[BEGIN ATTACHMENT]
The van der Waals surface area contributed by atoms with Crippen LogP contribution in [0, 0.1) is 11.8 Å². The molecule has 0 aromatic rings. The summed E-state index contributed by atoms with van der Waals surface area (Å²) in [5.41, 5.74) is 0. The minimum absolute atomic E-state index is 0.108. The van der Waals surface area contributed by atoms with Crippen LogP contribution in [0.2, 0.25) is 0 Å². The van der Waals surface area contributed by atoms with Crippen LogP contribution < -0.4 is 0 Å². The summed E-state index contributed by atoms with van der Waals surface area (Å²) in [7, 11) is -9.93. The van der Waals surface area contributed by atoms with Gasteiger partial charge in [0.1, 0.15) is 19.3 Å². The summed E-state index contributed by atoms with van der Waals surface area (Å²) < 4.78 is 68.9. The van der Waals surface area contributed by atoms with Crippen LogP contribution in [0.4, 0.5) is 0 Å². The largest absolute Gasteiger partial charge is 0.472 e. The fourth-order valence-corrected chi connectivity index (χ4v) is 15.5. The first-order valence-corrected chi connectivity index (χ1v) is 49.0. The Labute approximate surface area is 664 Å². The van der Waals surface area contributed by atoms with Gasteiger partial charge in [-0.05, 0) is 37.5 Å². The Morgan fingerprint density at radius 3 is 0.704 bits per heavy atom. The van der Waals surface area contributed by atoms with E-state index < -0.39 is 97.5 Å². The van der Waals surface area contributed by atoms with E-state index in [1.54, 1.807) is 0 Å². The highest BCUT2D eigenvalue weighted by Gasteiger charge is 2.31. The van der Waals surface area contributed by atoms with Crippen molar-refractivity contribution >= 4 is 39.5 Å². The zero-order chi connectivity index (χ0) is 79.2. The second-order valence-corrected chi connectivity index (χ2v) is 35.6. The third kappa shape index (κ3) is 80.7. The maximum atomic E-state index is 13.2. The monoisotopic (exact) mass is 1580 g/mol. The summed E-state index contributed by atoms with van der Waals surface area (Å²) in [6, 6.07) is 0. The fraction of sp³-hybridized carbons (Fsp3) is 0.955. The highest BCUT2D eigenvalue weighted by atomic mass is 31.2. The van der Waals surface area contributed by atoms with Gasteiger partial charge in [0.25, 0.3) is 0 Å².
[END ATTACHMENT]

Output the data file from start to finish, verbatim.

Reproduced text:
The van der Waals surface area contributed by atoms with Crippen LogP contribution in [0, 0.1) is 11.8 Å². The molecule has 0 aromatic rings. The summed E-state index contributed by atoms with van der Waals surface area (Å²) in [5.41, 5.74) is 0. The minimum absolute atomic E-state index is 0.108. The van der Waals surface area contributed by atoms with Crippen LogP contribution in [0.2, 0.25) is 0 Å². The van der Waals surface area contributed by atoms with Crippen LogP contribution < -0.4 is 0 Å². The summed E-state index contributed by atoms with van der Waals surface area (Å²) in [7, 11) is -9.93. The van der Waals surface area contributed by atoms with Gasteiger partial charge in [0.1, 0.15) is 19.3 Å². The summed E-state index contributed by atoms with van der Waals surface area (Å²) < 4.78 is 68.9. The van der Waals surface area contributed by atoms with Crippen LogP contribution in [0.4, 0.5) is 0 Å². The largest absolute Gasteiger partial charge is 0.472 e. The fourth-order valence-corrected chi connectivity index (χ4v) is 15.5. The first-order valence-corrected chi connectivity index (χ1v) is 49.0. The Labute approximate surface area is 664 Å². The van der Waals surface area contributed by atoms with Gasteiger partial charge in [-0.05, 0) is 37.5 Å². The Morgan fingerprint density at radius 3 is 0.704 bits per heavy atom. The van der Waals surface area contributed by atoms with E-state index < -0.39 is 97.5 Å². The van der Waals surface area contributed by atoms with E-state index in [1.54, 1.807) is 0 Å². The highest BCUT2D eigenvalue weighted by Gasteiger charge is 2.31. The van der Waals surface area contributed by atoms with Crippen molar-refractivity contribution >= 4 is 39.5 Å². The zero-order chi connectivity index (χ0) is 79.2. The second-order valence-corrected chi connectivity index (χ2v) is 35.6. The third kappa shape index (κ3) is 80.7. The maximum atomic E-state index is 13.2. The monoisotopic (exact) mass is 1580 g/mol. The summed E-state index contributed by atoms with van der Waals surface area (Å²) in [6, 6.07) is 0. The fraction of sp³-hybridized carbons (Fsp3) is 0.955. The highest BCUT2D eigenvalue weighted by atomic mass is 31.2. The van der Waals surface area contributed by atoms with Gasteiger partial charge in [0.25, 0.3) is 0 Å².